Denmark Helicopter Guide
This is aimed at non-commercial VFR flights
Non-Approved Helicopter Landing Areas
According to BL 3-31 from the Danish CAA, regulations apply to take-off and landing of helicopters within Danish territory outside public aerodromes in connection with any kind of air traffic, except for scheduled air traffic. If the non-approved helicopter landing area is situated within 5 km of a public aerodrome, the flight shall be co-ordinated with the air traffic control at the aerodrome concerned.
Before an area is used for take-off and landing, the owner’s permission shall be obtained. During approach and departure, take-off and landing or manoeuvring in connection therewith, a helicopter must not be nearer than 25m to people, grazing livestock, buildings or vehicles. However, this does not apply if the persons in question, or if the owner of the animals, vehicles and buildings have consented to operation within a distance of 25 m. In that case, the distance may be reduced to the rotor diameter of the helicopter (sic – it actually stipulates this!).
Bird migration occurs during the whole year, but culminates in the periods end of March to Mid-May (spring migration) and beginning of September to Mid-November (autumn migration).
Spring migration culminates in the period end of March to Mid-May, and peak numbers for most species occur in April. The most important factors inducing heavy migration are a rise in temperature over Central and Western Europe, light winds, and southerly winds. At night migration is generally in broad outline covering the entire country and its surrounding waters, with mean direction north-Northeast. Most birds come from Central and Western Europe. In day-light migration tends to concentrate along guiding coasts. The most important points of concentration area:
- Skagen, 5745N 01035E.
- Fornæs, 5625N 01055E.
- NE Fyn, 5520N 01045E.
- N & E Sjælland, the area from 5600N 01140E to 5520N 01230E. Generally the altitude of migration at night is higher than by day. At night the average altitude is about 3.000-5.000FT, by day 1.000-3.000FT.
Autumn migration culminates during the period beginning of September to mid-November, and peak numbers for most species occur in October. The most important factor inducing heavy migration is fall in temperature over Central and Northern Scandinavia. High intensities coincide also with winds from N-NE, light winds, little cloud-over and high atmospheric pressure. At night migration is in broad outline covering the entire country and its surrounding waters with mean direction south. Most birds come from South Norway and South Sweden. By day migration tends to concentrate in the eastern part of Denmark and along guiding coasts. The most important points of concentration are:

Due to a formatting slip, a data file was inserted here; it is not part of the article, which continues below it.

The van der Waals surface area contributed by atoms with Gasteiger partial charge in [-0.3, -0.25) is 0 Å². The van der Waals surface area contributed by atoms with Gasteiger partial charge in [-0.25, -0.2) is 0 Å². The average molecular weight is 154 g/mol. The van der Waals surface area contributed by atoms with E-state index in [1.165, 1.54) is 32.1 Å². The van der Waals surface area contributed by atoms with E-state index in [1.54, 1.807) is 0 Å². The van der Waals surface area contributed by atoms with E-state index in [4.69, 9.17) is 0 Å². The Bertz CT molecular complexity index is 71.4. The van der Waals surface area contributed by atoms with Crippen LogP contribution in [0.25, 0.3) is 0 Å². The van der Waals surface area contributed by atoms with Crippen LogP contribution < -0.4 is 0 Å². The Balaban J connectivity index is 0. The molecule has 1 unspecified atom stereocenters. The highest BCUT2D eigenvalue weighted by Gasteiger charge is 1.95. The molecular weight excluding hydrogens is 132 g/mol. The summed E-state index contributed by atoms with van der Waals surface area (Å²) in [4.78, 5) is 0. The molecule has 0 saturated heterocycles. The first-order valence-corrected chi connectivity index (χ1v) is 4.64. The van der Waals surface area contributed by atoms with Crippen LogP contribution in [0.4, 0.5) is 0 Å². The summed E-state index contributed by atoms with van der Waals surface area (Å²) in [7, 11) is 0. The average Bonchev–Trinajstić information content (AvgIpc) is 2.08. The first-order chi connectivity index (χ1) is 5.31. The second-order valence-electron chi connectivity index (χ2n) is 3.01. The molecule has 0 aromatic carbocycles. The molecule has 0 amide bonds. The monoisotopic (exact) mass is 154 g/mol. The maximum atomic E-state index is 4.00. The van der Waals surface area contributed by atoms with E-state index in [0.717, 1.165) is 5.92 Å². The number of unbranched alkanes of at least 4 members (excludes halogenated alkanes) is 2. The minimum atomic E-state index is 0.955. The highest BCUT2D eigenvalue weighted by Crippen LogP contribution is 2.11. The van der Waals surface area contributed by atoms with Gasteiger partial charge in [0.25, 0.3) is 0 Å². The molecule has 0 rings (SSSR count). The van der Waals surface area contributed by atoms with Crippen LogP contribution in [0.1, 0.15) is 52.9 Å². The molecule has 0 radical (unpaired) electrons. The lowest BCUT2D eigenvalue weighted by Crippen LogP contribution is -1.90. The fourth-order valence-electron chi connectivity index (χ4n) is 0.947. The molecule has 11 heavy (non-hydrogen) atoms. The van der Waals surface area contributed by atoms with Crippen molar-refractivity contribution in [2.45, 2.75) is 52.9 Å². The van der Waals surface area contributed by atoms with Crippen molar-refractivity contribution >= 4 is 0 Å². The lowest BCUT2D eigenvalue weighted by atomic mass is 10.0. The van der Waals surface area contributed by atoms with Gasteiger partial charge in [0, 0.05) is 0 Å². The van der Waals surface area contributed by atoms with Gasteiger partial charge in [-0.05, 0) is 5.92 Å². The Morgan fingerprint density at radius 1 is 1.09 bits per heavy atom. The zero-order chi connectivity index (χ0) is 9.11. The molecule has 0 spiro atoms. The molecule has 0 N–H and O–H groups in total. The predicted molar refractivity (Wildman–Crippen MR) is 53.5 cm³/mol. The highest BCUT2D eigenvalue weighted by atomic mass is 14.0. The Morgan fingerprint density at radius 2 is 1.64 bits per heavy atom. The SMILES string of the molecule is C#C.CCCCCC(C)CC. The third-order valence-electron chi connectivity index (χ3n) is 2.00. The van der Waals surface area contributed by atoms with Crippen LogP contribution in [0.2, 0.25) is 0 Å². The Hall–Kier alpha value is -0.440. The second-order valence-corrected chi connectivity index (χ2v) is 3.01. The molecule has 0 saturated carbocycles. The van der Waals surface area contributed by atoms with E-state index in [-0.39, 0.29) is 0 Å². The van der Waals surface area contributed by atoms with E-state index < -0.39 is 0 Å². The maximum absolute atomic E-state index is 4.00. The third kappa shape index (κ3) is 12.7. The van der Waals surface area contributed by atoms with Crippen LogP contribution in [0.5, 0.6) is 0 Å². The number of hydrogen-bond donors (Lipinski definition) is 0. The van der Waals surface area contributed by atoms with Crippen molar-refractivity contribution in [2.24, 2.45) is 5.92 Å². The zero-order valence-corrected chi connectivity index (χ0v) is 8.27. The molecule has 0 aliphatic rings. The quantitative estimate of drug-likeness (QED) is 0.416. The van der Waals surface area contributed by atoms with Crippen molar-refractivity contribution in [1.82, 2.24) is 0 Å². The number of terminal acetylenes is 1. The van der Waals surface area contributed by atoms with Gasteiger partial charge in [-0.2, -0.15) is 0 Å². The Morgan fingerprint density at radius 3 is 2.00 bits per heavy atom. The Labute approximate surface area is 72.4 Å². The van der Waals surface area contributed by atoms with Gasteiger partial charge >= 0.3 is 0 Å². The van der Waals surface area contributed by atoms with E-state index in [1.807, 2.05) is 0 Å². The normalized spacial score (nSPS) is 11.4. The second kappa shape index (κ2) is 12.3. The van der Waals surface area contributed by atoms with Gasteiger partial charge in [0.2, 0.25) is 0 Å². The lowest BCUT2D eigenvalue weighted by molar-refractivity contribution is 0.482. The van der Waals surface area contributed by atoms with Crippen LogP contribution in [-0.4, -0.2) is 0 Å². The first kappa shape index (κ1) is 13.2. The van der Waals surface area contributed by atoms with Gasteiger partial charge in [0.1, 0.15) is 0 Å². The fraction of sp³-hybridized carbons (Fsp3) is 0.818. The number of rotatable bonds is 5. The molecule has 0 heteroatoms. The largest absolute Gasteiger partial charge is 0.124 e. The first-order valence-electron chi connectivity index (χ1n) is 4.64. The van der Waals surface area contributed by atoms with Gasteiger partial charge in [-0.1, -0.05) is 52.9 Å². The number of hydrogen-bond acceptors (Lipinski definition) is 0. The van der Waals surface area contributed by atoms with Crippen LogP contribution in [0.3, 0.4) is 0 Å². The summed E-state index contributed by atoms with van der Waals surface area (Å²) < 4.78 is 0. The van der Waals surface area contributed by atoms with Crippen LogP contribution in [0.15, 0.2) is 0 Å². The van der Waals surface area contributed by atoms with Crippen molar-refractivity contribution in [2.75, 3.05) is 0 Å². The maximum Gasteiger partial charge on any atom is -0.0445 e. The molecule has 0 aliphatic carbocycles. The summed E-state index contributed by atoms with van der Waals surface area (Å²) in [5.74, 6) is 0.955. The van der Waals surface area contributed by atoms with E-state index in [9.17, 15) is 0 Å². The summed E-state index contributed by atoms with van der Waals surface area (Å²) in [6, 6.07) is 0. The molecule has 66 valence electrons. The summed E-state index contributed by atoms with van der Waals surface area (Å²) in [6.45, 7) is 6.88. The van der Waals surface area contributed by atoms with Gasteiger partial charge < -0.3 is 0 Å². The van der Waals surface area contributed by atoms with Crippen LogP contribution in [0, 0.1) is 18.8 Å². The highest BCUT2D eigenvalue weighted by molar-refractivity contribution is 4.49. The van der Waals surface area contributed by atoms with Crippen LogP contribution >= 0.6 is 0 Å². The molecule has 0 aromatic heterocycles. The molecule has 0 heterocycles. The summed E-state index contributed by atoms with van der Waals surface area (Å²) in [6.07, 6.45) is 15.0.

- 1. Falsterbo (S Sweden) and Stevns
- 2. Gedser – Rødby
- 3. Skælskør
- 4. Southern Langeland
- 5. Blåvand
Generally the altitude of night migration is higher than by day. At night the average altitude is about 3.000-5.000FT, by day about 1.000- 3.000FT.
At least 100 million birds passes over Denmark and its surrounding waters during autumn. Smaller passerines are dominating, several species occur in great numbers and are most hazardous to aircraft, e.g. starlings, thrushes and finches. Very numerous and hazardous are also crow-birds, ducks, gulls, waders, pigeons and birds of prey, occurring from tens of thousands to several millions.
Restrictions for flights
If flying in areas with high bird intensity (ref. LOW FLYING CHART – RDAF or next page) the pilot must maintain at least 2000 ft if birds are observed. Permanent bird concentration areas shown on next page primarily indicate concentration areas for breeding and resting waterbirds (swans, geese, ducks, coot, waders and gulls).
Helicopters may operate VFR with visibility is equal to or greater than 800 M, if manoeuvring at a speed that will give adequate opportunity to observe other traffic or any obstruction in time to avoid collision. Required flight visibility at night, at least 3km for helicopters.
Minimum altitude is 1000ft. However low flying at or above 500 ft AGL (1000ft agl over built up-, recreational areas, camp sites, crowds etc.) may take place if landing in a critical situation is possible without any danger to persons or property.
At night helicopters can operate down to 300 ft ASL over open waters. A briefing must be obtained from Helicopter Wing Karup (HW KAR) before operating low level at night over the sea.
Due to noise abatement, every effort should be made not to overfly built up and recreational areas, especially coastal recreational areas, at low altitude. Fur farms are to be avoided with at least 1 NM horizontal distance. Direct overflight of ships or sailing boats not legitimate targets or exercise participants should be avoided.
Search and Rescue
The responsible authority for Search and Rescue Services in Denmark is the Ministry of Transport in collaboration with the Ministry of Defence and the Ministry of Justice. The Search and Rescue Service in Denmark is provided by the Joint Rescue Coordination Centre (JRCC), which is operated by Royal Danish Navy (SOK) and Royal Danish Air Force (RDAF).
TEL: +45 72 85 04 50 E-mail: firstname.lastname@example.org
Private flights to and from Danish territory with foreign civil aircraft registered in a State which has adhered to the Chicago Convention may be carried out without special permission. Helicopters may operate Special VFR, within the daily periods for VFR flights, if the reported visibility at the aerodrome and the flight visibility is not less than 0,8 KM, if manoeu-vred at a speed that will give adequate opportu-nity to observe any obstacle in time to avoid collision.
Customs & Immigration
No customs formalities are normally required on departure.
An ICAO-issued crew member licence is valid travel documentation for entry into/exit from Denmark.